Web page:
Write down your outline. This will make it easier to develop topic sentences and to arrange your paragraphs in the most effective order. Write the brief outline, then list topic sentences for each of the paragraphs or sections of, say, your thesis or article.
Parallel construction: Sound boring? Well, if you don’t take heed of parallel construction, your writing Parallel structure means using the same pattern of words to show that two or more ideas have the same level of importance. For example, here’s what you should avoid: ‘Dr Duffy lectured, was shouting and waved his arms.’ Here’s the same information, but using parallel construction: ‘Dr Duffy lectured, shouted and waved his arms.’ That is so much more powerful.
IT/Business Journos: Does this sound familiar? “My organisation believes in three-dimensional third-generation projections.” Or ” The consultants recommend remote transitional flexibility”. Avoid the jargon and the buzzwords. They confuse the reader and often render your piece of communication useless. Just for fun, can anyone translate these sentences into Plain English?
Some simple writing tips from Em & En Word Craft:
• For journalists, articles should follow the ‘inverted pyramid’ structure: begin with the most important parts of your story – the who, what, where, why, when and how – followed by the details to flesh out this summary. Conclude with a broader context or background information.
• Use inclusive language. Be mindful of using gendered terms or any words that exclude groups of people.
• If you can express a point in fewer words, go for the shorter version. It carries more of a punch.
• Use active case, not passive unless you have to.
Comma Talks from the Working Pilgrim:
“The term “Oxford comma” refers to the Oxford University Press, whose house style is to use the serial comma. (The public-relations department at Oxford doesn’t insist on it, however. Presumably P.R. people see it as a waste of time and space. The serial comma is a pawn in the war between town and gown.) To call it the Oxford comma gives it a bit of class, a little snob appeal. Chances are that if you use the Oxford comma you brush the crumbs off your shirtfront before going out.” For more from this entertaining article, please visit http://www.newyorker.com/magazine/2015/02/23/holy-writ – The Comma Queen.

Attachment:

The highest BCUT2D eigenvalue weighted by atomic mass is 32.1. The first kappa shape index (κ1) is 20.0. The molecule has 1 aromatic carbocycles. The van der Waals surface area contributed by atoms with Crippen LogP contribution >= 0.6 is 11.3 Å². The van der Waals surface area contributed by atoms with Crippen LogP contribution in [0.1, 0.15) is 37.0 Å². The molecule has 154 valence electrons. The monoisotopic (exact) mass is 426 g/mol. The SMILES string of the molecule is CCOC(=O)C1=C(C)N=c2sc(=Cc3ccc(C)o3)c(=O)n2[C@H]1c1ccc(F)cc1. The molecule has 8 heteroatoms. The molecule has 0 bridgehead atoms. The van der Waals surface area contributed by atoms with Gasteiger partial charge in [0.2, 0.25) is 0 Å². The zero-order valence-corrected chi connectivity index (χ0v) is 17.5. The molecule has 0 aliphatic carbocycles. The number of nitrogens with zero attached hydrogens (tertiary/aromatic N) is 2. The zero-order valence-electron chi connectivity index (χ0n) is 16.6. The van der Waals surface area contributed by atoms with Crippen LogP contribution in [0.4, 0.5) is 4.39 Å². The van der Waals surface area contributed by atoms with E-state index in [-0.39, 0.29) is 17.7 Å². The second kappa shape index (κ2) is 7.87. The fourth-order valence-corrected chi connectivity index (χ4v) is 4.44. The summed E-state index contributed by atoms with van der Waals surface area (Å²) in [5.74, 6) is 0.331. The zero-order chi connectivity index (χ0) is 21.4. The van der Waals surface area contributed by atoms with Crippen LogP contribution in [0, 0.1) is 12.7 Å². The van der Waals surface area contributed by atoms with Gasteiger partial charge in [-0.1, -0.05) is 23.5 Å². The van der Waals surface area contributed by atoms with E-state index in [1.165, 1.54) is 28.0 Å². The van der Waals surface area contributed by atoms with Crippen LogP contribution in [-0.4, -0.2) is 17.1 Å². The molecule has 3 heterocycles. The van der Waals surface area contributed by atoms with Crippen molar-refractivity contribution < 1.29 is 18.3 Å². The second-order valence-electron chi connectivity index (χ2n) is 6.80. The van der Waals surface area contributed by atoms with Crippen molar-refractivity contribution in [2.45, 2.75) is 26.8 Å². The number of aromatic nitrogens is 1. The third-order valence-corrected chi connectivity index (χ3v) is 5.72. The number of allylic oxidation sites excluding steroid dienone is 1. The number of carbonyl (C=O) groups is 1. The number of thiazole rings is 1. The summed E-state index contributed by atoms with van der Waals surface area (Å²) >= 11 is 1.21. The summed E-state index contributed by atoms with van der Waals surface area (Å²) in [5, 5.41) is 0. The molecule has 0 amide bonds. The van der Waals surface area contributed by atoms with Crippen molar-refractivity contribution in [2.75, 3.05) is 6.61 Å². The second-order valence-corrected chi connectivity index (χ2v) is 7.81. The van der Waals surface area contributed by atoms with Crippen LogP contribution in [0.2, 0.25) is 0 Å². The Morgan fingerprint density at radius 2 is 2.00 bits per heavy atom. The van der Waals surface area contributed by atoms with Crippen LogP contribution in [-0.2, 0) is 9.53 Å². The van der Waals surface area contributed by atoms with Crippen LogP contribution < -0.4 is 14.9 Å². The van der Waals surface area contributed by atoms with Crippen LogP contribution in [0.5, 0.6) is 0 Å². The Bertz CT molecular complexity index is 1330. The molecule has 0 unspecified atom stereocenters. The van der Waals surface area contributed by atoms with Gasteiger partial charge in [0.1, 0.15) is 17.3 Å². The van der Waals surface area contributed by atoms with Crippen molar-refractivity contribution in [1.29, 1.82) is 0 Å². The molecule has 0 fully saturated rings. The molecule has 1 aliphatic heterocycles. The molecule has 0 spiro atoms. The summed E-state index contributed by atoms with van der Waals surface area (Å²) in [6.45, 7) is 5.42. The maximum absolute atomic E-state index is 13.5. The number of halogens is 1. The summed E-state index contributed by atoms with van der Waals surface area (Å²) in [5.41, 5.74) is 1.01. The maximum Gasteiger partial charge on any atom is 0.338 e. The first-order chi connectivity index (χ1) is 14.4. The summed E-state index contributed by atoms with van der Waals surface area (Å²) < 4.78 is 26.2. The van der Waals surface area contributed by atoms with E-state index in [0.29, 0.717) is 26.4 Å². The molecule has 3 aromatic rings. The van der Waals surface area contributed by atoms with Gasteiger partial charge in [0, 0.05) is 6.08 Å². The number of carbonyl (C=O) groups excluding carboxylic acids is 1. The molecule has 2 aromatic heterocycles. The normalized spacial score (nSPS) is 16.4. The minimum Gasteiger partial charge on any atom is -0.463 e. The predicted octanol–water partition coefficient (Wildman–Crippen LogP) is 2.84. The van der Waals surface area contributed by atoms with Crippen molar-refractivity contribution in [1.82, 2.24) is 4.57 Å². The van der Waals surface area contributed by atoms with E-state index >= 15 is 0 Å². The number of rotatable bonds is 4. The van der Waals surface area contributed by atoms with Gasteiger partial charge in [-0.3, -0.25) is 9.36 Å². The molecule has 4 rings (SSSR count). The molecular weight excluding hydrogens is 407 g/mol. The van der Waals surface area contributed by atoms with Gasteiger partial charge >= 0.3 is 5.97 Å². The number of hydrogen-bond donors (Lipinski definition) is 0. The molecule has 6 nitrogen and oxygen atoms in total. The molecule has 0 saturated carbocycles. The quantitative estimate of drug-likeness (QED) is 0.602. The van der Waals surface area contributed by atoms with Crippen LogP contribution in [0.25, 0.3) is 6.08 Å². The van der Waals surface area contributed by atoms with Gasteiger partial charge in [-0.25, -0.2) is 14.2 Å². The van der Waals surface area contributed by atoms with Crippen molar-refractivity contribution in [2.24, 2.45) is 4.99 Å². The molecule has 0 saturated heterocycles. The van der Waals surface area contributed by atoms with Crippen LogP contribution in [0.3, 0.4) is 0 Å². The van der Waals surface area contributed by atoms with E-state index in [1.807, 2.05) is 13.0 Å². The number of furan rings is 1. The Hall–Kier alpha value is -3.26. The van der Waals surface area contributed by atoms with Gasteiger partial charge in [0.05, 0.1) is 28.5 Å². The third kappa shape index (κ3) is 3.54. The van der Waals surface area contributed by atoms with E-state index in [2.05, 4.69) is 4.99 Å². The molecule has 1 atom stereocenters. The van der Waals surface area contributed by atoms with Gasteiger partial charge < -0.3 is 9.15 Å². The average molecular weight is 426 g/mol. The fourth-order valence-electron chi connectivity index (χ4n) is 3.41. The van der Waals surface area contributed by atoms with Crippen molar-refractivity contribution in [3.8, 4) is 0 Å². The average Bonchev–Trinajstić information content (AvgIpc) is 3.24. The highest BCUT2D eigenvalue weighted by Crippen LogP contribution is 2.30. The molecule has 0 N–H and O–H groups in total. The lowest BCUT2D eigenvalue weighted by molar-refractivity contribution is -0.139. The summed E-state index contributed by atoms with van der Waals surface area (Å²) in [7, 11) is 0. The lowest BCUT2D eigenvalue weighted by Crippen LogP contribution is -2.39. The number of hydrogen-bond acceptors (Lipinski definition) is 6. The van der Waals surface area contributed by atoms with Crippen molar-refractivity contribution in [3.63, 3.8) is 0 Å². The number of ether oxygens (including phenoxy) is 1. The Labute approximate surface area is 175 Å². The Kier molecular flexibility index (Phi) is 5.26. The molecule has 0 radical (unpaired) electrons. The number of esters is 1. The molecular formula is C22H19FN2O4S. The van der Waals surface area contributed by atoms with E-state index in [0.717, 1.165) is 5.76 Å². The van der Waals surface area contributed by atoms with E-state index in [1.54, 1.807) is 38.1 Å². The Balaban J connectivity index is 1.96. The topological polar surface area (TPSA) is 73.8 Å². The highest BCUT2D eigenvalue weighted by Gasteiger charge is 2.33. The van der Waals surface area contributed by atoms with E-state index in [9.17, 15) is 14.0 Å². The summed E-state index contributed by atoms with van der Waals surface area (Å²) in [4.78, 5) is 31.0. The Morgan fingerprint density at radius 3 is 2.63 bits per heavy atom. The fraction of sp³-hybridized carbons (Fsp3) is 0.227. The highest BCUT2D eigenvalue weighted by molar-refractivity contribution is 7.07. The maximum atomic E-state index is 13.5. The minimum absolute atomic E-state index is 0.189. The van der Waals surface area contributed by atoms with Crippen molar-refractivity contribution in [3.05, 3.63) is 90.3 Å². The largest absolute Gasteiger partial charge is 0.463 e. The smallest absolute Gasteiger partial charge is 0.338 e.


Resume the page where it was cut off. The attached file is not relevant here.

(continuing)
A new book called ‘Expatland’ (trademarked) is on the horizon soon. I have been working with the writer, John Marcarian, founder of CST Tax Advisors, for some months. It is the perfect book for expats or would-be expats, outlining everything you need to know about making the big move to work overseas. I’ll keep you posted when it’s available.
Writing is a craft that requires concentration, regular practice and plain determination. Even if you don’t feel like the Muse is speaking to you today, flex your mental muscles, tell your mind to shut up with its negative talk – and write at least a page. That way, you will learn the art of self-discipline and you’ll be surprised how a good writing habit is formed.
Structural editing assesses the manuscript as a whole and checks that the content, structure, language and presentation meet the publication’s purpose and readers’ expectations. At this stage, restructuring and rewording may be carried out to aid accessibility, clarity, style and tone, and to tighten the reader’s focus.
A structural edit might find inconsistencies in characterisation, holes in a plot, errors of logic, structural problems, or the like, so may contain substantial changes. For this reason, please ask your editor to use track changes in Word to you can see what has been edited and whether you agree with those changes or not.
As you can imagine, this may be a lengthy process, particularly if the editor identifies flaws that require you to rewrite sections.
It’s important to understand the boundary between author and editor here: in most instances, it is not the editor’s job to actually do the rewriting. It’s your manuscript, so unless you have agreed that the editor will take a strong writing role, that work comes back to you.
More Publishing Tips
THE EDITOR IS NOT THE ENEMY
An editor’s job is to prepare a manuscript for publication and ensure that its style and the level of its language suits the intended readership. A good editor is always careful to retain the author’s voice. They may improve it, but they don’t mutate it.
There are three parts to the editing process. A comprehensive editing service includes all three processes. These are structural editing; copyediting; and proofreading. Over the next few days I will talk about structural editing. Watch this space …
DIALOGUE IS THE DEVIL (Writing tips continued)
Some say the ‘devil is in the detail’. I say, ‘dialogue IS the devil’.
Dialogue needs to flow naturally. When dialogue is working well, you no longer feel that these are unreal characters using words that the author has made up. You feel that these are real people. A great idea to get a true feeling for how people really speak is take a long train ride or sit in a café and do some eavesdropping! Listen to the people around you.
And especially don’t be afraid of using contractions such as ‘I didn’t’ as opposed to ‘I did not’ – or ‘I will be going to the shop to purchase some bread’ instead of ‘I’m going to the shop for some bread’. After all, your characters are real to you and they should also be real people for your readers as well.